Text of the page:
Finally, we identified re-irradiation as the major independent predictor for sensory disturbance, with almost a six times higher risk after CKS as already described by Romanelli et al. [7] In our univariate analyses, presence of MS and prescription isodose, in addition to re-irradiation, were also associated with the development of sensory disturbances, but only re-irradiation and MS retained significance in the multivariate analysis as independent prognostic factors.


Our follow-up length is longer than that of most studies focusing on the efficacy of SRS in TN published so far [9,10,11,12,13,14,15,16,17], but much longer follow-up periods are needed for a definitive evaluation of the technique. This is indeed essential to provide a valid comparison with MVD. Although we have reported good to excellent outcomes, long-term results up to 10 years later could be disappointing, with up to 60% pain recurrence rates at a later stage [17, 28, 32].


This study represents the largest multicenter frameless CKS series conducted to analyze possible treatment parameters as predictors of outcome in addition to the description of efficacy and safety profile of the technique. Our study confirmed that single treatment parameters are not enough to predict treatment efficacy of SRS in TN. The ID, Dmean, and nerve volume are apparently relevant, as they may differ significantly in treatments using apparently similar dose and volume constraints. Our study supports the concept of personalized radiosurgery for the best treatment outcome and warrants future prospective studies.

Availability of data and materials

The datasets used and/or analyzed during the current study are available from the corresponding author on reasonable request.



Stereotactic radiosurgery


Trigeminal neuralgia


Multiple sclerosis


Barrow Neurological Institute


Microvascular decompression


Gamma knife radiosurgery


CyberKnife system

Dmean :

Mean treatment dose

Dmax :

Maximal treatment dose


Prescription dose


Integral dose


Computed tomography


Co-registered constructive interference in steady state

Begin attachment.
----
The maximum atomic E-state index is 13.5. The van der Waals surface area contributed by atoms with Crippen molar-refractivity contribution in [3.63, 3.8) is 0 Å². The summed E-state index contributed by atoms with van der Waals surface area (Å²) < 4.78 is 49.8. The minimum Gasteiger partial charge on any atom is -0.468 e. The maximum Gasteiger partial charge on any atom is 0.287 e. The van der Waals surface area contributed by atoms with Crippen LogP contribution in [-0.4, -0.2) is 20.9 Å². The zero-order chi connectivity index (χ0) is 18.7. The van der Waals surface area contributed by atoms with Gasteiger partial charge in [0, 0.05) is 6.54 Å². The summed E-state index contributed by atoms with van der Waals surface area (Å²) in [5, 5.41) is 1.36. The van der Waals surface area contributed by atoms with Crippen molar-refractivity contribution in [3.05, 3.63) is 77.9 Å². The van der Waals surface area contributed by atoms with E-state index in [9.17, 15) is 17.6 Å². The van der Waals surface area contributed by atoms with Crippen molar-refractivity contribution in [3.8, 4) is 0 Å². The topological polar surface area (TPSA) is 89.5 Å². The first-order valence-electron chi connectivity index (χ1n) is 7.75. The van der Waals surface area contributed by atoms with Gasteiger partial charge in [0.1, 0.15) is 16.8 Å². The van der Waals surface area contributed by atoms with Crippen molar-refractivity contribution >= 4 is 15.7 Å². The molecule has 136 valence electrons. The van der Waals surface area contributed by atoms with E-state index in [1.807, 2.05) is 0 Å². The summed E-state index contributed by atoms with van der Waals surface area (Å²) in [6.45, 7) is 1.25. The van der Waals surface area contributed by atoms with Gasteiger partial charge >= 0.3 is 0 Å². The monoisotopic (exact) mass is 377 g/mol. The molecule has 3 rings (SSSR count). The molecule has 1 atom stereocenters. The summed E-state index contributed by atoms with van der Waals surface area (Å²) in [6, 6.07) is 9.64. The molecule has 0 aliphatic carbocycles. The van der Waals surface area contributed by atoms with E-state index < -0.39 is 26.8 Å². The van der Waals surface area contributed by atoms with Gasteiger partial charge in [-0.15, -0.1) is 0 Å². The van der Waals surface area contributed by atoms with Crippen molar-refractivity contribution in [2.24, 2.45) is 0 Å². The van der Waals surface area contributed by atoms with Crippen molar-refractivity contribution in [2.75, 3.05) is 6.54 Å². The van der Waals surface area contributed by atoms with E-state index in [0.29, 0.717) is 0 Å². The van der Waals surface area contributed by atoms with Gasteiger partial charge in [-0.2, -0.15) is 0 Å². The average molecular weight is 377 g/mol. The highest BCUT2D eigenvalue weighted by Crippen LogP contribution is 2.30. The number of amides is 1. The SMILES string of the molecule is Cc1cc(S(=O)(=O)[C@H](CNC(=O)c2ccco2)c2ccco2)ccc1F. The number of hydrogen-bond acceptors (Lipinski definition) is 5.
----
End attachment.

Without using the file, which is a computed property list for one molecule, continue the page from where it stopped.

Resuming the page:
Magnetic resonance


Organs at risk


Hazard ratio


Confidence interval


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Dr. Acker is a participant of the BIH–Charité Clinician Scientist Program funded by the Charité - Universitätsmedizin Berlin and the Berlin Institute of Health.



Author information




AC (Conti) and GA acquired, analyzed, and interpreted the patient data, drafted the manuscript. JH conducted the statistical analysis. AK provided technical support, preparation of Figs. AP, AC (Cacciola), GI, MK, GB, SP, AB, FL, SP made substantial contributions to acquisition and provided administrative support. VB and PV critically revised the article. PR and CS participated in the design of the study and made substantial contributions to acquisition, analysis, and interpretation of the data. AC, GA, and CS approved the final version of the manuscript on behalf of all authors. All authors read and approved the final manuscript.

Corresponding author

Correspondence to Alfredo Conti.

Ethics declarations

Ethics approval and consent to participate

The retrospective analysis was approved by the Ethics Committee Campus Charité Mitte (EA1/233/18) and by Comitato Ethico Interaziendale Messina (80/19). Consent to participate is not applicable for a retrospective study.

Consent for publication

Not applicable.

Competing interests

There is no conflict of interest concerning the materials or methods used in this study or the findings specified in this paper. Dr. Conti and Dr. Romanelli received research and travel grants from Accuray Inc., Sunnyvale, CA, USA.

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Conti, A., Acker, G., Pontoriero, A. et al. Factors affecting outcome in frameless non-isocentric stereotactic radiosurgery for trigeminal neuralgia: a multicentric cohort study. Radiat Oncol 15, 115 (2020).

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  • CyberKnife
  • Neuropathic pain
  • Stereotactic radiosurgery
  • Trigeminal neuralgia
  • Neuropathic pain